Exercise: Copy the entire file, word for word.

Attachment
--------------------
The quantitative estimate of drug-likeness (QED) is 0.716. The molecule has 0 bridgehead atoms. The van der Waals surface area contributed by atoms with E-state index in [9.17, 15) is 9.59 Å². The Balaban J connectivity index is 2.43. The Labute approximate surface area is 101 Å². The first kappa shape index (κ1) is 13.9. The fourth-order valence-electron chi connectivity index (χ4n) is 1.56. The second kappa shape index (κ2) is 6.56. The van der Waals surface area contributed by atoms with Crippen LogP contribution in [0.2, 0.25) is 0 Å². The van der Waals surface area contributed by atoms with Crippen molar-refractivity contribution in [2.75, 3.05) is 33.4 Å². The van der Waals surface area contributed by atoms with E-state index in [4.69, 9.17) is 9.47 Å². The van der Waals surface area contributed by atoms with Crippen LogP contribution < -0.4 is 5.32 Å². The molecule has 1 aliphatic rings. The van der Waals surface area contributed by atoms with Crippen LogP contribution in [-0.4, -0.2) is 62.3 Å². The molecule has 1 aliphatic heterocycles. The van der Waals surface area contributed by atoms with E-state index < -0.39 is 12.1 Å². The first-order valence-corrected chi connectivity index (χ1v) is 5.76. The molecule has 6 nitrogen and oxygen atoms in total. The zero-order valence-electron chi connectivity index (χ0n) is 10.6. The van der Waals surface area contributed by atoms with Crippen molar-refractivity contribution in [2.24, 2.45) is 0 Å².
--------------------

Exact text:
The quantitative estimate of drug-likeness (QED) is 0.716. The molecule has 0 bridgehead atoms. The van der Waals surface area contributed by atoms with E-state index in [9.17, 15) is 9.59 Å². The Balaban J connectivity index is 2.43. The Labute approximate surface area is 101 Å². The first kappa shape index (κ1) is 13.9. The fourth-order valence-electron chi connectivity index (χ4n) is 1.56. The second kappa shape index (κ2) is 6.56. The van der Waals surface area contributed by atoms with Crippen LogP contribution in [0.2, 0.25) is 0 Å². The van der Waals surface area contributed by atoms with Crippen molar-refractivity contribution in [2.75, 3.05) is 33.4 Å². The van der Waals surface area contributed by atoms with E-state index in [4.69, 9.17) is 9.47 Å². The van der Waals surface area contributed by atoms with Crippen LogP contribution < -0.4 is 5.32 Å². The molecule has 1 aliphatic rings. The van der Waals surface area contributed by atoms with Crippen LogP contribution in [-0.4, -0.2) is 62.3 Å². The molecule has 1 aliphatic heterocycles. The van der Waals surface area contributed by atoms with E-state index < -0.39 is 12.1 Å². The first-order valence-corrected chi connectivity index (χ1v) is 5.76. The molecule has 6 nitrogen and oxygen atoms in total. The zero-order valence-electron chi connectivity index (χ0n) is 10.6. The van der Waals surface area contributed by atoms with Crippen molar-refractivity contribution in [2.24, 2.45) is 0 Å².